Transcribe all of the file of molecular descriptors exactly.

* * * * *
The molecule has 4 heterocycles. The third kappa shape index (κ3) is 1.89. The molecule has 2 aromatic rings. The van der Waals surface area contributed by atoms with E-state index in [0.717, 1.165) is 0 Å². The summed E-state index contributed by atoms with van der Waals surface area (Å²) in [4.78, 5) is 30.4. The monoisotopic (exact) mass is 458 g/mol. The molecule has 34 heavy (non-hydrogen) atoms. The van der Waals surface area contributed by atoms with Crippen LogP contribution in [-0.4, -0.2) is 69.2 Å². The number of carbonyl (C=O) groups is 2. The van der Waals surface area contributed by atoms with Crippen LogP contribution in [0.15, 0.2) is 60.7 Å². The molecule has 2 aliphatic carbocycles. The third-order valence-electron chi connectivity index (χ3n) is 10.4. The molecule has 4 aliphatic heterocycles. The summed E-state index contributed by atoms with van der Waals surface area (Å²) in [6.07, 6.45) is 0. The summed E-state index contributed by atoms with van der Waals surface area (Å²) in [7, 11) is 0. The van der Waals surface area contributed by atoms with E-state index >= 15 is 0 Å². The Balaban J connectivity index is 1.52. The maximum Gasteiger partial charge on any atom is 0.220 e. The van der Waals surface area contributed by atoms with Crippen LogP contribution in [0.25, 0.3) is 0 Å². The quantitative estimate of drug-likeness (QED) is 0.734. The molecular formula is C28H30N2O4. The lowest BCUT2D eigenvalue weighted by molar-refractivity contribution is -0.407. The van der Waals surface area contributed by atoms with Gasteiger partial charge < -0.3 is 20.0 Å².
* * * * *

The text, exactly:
The molecule has 4 heterocycles. The third kappa shape index (κ3) is 1.89. The molecule has 2 aromatic rings. The van der Waals surface area contributed by atoms with E-state index in [0.717, 1.165) is 0 Å². The summed E-state index contributed by atoms with van der Waals surface area (Å²) in [4.78, 5) is 30.4. The monoisotopic (exact) mass is 458 g/mol. The molecule has 34 heavy (non-hydrogen) atoms. The van der Waals surface area contributed by atoms with Crippen LogP contribution in [-0.4, -0.2) is 69.2 Å². The number of carbonyl (C=O) groups is 2. The van der Waals surface area contributed by atoms with Crippen LogP contribution in [0.15, 0.2) is 60.7 Å². The molecule has 2 aliphatic carbocycles. The third-order valence-electron chi connectivity index (χ3n) is 10.4. The molecule has 4 aliphatic heterocycles. The summed E-state index contributed by atoms with van der Waals surface area (Å²) in [6.07, 6.45) is 0. The summed E-state index contributed by atoms with van der Waals surface area (Å²) in [7, 11) is 0. The van der Waals surface area contributed by atoms with E-state index >= 15 is 0 Å². The Balaban J connectivity index is 1.52. The maximum Gasteiger partial charge on any atom is 0.220 e. The van der Waals surface area contributed by atoms with Crippen LogP contribution in [0.25, 0.3) is 0 Å². The quantitative estimate of drug-likeness (QED) is 0.734. The molecular formula is C28H30N2O4. The lowest BCUT2D eigenvalue weighted by molar-refractivity contribution is -0.407. The van der Waals surface area contributed by atoms with Gasteiger partial charge < -0.3 is 20.0 Å².